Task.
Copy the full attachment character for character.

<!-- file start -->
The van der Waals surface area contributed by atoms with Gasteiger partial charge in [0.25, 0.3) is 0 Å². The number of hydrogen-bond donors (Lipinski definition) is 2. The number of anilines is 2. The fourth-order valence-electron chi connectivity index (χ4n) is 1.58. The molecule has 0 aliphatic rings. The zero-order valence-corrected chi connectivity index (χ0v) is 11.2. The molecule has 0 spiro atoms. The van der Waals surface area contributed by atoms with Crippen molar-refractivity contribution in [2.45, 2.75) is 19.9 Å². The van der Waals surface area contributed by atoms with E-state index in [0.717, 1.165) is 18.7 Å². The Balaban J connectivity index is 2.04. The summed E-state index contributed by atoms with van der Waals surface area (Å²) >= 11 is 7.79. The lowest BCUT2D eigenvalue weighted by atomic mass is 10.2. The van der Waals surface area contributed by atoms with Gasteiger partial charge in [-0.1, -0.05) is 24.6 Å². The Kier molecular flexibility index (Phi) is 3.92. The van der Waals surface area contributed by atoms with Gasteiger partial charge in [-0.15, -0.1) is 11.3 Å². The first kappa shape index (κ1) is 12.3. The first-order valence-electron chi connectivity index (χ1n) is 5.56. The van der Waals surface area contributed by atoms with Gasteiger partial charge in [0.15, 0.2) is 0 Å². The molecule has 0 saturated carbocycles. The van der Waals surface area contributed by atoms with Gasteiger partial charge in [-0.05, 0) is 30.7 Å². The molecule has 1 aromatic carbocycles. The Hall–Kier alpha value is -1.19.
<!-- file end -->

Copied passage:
The van der Waals surface area contributed by atoms with Gasteiger partial charge in [0.25, 0.3) is 0 Å². The number of hydrogen-bond donors (Lipinski definition) is 2. The number of anilines is 2. The fourth-order valence-electron chi connectivity index (χ4n) is 1.58. The molecule has 0 aliphatic rings. The zero-order valence-corrected chi connectivity index (χ0v) is 11.2. The molecule has 0 spiro atoms. The van der Waals surface area contributed by atoms with Crippen molar-refractivity contribution in [2.45, 2.75) is 19.9 Å². The van der Waals surface area contributed by atoms with E-state index in [0.717, 1.165) is 18.7 Å². The Balaban J connectivity index is 2.04. The summed E-state index contributed by atoms with van der Waals surface area (Å²) >= 11 is 7.79. The lowest BCUT2D eigenvalue weighted by atomic mass is 10.2. The van der Waals surface area contributed by atoms with Gasteiger partial charge in [-0.1, -0.05) is 24.6 Å². The Kier molecular flexibility index (Phi) is 3.92. The van der Waals surface area contributed by atoms with Gasteiger partial charge in [-0.15, -0.1) is 11.3 Å². The first kappa shape index (κ1) is 12.3. The first-order valence-electron chi connectivity index (χ1n) is 5.56. The van der Waals surface area contributed by atoms with Gasteiger partial charge in [0.15, 0.2) is 0 Å². The molecule has 0 saturated carbocycles. The van der Waals surface area contributed by atoms with Gasteiger partial charge in [-0.05, 0) is 30.7 Å². The molecule has 1 aromatic carbocycles. The Hall–Kier alpha value is -1.19.